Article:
I was never a huge fan of dill pickles, but my fondness for both Amanda’s Big Mac salad and my Reuben RBS has had me going through a heck of a lot more than I ever have before. I made a couple gallons last year and ran out!
Of course, you can use any dill pickles in these salad recipes, but I strongly prefer fermented pickles for the probiotic benefits. You can identify fermented pickles in the grocery because they will be in the refrigerator section – if they’re closed tight and still fermenting, they’d explode! Additionally, they won’t have vinegar as an ingredient. Finally, they won’t be pasteurized as that kills all the probiotics.
When I ran out of my own pickles, I bought Ba Tampte brand garlic dill pickles at my Wegmans.
But I prefer my own homemade ones, made from organic cucumbers bought in a bulk from my favorite local farmer.
There’s a number of ways that you can ferment. Historically, it was done in a large crock, with the vegetables submerged under an appropriate brine and held done by a weight. In my experience, sometimes this works, and sometimes you get a moldy mess.
I feel that as far as moldy cukes go: ain’t nobody got time for that!
The ideal fermentation requires an airlock, so that mold spores and outside bacteria can’t touch the cucumbers, while allowing the gases produced by fermentation to escape. I use the kit shown to the right, which fits any wide-mouth canning jar.
Unfortunately, the half gallons are a tad expensive; I have 6 and guard them closely! I can’t find any actual gallon jars that fit wide-mouth canning lids, so stick to the half gallons.
The recipe itself is pretty simple, though I suggest not following the (very bad) photo; it was a tad tricky to extract those whole cucumbers for storage in different jars (necessary so I could use my limited half gallons for more ferments). This year, instead I cut the cucumbers into spears so they’d be easier to extract.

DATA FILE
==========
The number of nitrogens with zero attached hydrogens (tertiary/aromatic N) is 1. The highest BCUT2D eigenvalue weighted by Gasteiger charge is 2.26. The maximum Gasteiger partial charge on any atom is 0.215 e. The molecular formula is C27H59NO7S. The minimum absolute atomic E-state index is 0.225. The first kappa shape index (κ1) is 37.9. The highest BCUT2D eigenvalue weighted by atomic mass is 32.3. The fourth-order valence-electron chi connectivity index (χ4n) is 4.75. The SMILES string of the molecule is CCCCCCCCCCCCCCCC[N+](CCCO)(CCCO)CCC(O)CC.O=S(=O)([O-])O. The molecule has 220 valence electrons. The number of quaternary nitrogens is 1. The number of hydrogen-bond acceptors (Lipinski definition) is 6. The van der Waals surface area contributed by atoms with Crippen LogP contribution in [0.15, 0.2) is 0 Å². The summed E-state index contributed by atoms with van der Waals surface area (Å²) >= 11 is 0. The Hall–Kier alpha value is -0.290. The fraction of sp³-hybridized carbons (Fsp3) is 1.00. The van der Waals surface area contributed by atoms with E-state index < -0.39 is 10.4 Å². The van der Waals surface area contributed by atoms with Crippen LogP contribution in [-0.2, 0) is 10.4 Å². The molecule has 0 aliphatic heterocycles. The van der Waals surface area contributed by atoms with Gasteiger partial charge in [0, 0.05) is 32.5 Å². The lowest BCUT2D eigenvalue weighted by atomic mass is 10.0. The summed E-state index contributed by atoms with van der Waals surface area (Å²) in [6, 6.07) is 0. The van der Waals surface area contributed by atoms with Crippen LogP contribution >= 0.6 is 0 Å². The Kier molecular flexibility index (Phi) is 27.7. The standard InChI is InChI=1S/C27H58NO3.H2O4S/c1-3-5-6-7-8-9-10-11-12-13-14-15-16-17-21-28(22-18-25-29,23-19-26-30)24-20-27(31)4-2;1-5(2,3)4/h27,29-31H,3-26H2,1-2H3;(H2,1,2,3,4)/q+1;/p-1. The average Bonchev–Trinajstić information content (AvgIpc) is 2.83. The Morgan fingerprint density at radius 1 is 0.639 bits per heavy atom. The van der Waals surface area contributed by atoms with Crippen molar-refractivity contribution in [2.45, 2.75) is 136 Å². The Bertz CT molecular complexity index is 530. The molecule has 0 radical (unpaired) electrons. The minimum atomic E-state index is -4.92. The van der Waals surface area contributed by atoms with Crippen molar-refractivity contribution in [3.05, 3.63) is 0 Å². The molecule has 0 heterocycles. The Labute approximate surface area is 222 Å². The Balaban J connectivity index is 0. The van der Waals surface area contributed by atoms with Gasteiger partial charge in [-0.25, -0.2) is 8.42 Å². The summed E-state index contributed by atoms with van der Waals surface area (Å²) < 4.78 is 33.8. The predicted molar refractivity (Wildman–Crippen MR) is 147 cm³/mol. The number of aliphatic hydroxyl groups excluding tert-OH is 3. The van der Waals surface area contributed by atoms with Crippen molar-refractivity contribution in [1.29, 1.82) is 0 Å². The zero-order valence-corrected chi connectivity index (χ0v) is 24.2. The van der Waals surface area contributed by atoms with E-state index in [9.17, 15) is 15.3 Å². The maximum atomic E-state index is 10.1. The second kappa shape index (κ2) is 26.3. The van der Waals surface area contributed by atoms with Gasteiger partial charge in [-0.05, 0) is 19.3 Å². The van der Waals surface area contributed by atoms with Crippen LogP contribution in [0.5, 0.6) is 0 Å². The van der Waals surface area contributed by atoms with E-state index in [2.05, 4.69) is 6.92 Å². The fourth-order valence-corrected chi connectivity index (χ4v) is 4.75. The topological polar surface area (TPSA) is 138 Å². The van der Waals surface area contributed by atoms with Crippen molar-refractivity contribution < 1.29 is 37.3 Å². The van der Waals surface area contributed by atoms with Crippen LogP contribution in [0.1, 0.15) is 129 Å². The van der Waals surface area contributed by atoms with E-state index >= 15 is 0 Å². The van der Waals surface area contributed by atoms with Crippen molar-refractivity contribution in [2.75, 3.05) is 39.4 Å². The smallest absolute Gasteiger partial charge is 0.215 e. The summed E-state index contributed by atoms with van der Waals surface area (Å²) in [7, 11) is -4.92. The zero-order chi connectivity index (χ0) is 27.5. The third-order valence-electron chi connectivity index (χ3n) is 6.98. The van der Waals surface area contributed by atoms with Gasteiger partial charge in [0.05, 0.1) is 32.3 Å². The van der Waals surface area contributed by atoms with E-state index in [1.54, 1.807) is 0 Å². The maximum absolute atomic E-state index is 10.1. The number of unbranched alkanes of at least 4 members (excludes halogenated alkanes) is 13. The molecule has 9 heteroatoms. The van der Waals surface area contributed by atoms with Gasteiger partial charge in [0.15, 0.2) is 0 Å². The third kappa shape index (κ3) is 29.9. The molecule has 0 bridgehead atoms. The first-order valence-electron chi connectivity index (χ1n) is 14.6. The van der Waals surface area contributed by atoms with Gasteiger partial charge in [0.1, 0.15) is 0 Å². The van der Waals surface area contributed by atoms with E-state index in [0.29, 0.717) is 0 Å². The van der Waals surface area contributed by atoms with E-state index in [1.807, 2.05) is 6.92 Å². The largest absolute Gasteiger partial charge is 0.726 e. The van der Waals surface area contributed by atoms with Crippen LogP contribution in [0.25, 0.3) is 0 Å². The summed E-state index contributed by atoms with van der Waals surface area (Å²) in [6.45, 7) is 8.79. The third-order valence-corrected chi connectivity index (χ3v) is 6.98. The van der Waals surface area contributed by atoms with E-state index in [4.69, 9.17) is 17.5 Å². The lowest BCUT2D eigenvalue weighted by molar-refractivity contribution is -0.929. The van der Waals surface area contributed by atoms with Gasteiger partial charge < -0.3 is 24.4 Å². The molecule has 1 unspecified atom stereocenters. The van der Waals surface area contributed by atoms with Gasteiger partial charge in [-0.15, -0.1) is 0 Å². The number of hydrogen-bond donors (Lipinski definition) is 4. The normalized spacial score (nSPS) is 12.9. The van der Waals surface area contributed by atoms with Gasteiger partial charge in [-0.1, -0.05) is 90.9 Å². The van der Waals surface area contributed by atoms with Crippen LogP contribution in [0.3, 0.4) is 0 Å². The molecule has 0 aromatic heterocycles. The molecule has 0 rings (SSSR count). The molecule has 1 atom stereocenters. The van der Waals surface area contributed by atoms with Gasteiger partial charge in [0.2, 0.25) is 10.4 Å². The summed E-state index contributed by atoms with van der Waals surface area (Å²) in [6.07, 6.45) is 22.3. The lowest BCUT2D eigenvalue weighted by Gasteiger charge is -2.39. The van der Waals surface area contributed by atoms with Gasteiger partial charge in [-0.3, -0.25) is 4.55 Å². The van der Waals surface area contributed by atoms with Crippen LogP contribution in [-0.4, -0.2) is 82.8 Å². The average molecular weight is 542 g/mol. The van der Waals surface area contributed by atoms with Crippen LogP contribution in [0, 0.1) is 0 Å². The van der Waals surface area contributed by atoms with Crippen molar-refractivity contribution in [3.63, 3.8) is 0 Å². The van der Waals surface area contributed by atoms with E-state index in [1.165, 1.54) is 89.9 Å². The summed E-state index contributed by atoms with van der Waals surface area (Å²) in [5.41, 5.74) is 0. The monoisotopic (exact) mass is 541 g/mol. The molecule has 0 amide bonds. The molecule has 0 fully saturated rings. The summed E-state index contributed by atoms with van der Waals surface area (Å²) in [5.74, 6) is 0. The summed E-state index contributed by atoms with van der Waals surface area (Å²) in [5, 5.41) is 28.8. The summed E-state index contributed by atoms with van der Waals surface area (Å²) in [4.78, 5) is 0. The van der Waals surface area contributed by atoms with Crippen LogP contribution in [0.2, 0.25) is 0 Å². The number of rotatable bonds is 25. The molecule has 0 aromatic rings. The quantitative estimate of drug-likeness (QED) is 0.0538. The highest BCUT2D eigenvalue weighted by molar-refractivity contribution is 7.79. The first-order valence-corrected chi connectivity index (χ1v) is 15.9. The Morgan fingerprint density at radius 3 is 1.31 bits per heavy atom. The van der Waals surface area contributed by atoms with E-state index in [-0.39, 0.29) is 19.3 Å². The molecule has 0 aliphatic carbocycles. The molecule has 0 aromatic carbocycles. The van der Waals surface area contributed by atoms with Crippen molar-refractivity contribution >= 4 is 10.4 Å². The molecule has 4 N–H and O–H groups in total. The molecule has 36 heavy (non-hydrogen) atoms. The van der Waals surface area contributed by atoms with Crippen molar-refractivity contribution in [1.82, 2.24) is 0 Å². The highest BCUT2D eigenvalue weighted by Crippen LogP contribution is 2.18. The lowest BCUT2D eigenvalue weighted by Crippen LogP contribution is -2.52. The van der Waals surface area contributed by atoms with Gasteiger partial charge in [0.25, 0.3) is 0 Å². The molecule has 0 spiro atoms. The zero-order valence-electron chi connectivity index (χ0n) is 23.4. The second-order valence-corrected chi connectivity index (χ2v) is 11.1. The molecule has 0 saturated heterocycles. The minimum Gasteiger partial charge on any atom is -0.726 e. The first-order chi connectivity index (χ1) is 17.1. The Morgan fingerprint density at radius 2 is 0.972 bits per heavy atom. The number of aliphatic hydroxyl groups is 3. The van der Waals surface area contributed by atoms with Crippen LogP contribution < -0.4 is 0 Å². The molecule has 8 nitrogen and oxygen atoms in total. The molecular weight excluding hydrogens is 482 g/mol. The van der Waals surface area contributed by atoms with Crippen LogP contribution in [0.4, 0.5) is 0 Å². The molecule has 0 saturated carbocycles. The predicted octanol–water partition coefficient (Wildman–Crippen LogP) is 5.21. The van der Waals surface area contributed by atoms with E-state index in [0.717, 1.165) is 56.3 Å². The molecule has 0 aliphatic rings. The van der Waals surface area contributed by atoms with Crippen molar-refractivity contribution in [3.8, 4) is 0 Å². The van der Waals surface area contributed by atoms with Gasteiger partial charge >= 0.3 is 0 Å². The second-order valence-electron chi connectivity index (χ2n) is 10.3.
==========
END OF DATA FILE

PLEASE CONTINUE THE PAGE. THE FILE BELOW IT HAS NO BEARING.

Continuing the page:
Regardless of the fermentation system you choose to use, the most important bit is having an appropriate brine. The right level of salt allows the beneficial lacto-bacteria to grow while preventing inappropriate bacteria from growing.
For dill pickles, I use a 5% brine. The volume of salt required depends on the type of salt you are using, as the size of the grains can vary. (Note: iodized salt is not recommended for pickling). Rather than try to figure out exactly how much you should measure by volume, it is simpler to weigh the salt.
The water used is critical also; chlorinated water may well kill off the lacto-bacteria necessary to do the fermentation. A standard Brita filter will remove the chlorine.
GARLIC DILL PICKLES – Makes two 1/2 gallons.
- 4 lbs small cucumbers (around 13)
- 4 TB pickling spice, divided
- 8 fresh dill flowers (or 4 tsp dried dill weed), divided
- 4 bay leaves, divided
- 4 cloves garlic (peeled), divided
- 18 whole peppercorns, divided
- 3.3 oz salt (94 gm)
- 2 quarts non-chlorinated water
- liquid (whey) drained from plain yogurt (optional)
- Sterilize two 1/2 gallon wide-mouth jars in boiling water.
- Wash cucumbers; trim off blossom end. For larger ones, quarter lengthwise.
- Remove sterilized jars to folded kitchen towel after draining.
- In bottom of each jar, place half the dill, bay, garlic and pepper.
- Stuff each jar with cukes, standing vertically, to fill the bottom. If you have room, lay a few cukes on top. You’re going to want to cover them with liquid, but have about an inch of space on top, so stuff jar accordingly.
- Measure 2 quarts filtered water and stir in 1/2 cup unground sea salt. Mix in any available whey off yogurt or add a tsp of yogurt.
- Pour brine over cucumbers, using weights of some sort to keep them below the liquid level if needed.
- Put on the air lock according to the manufacturers instructions and leave to ferment at room temperature for 3 days.
- Replace airlock with normal lid (loosely), label and refrigerate.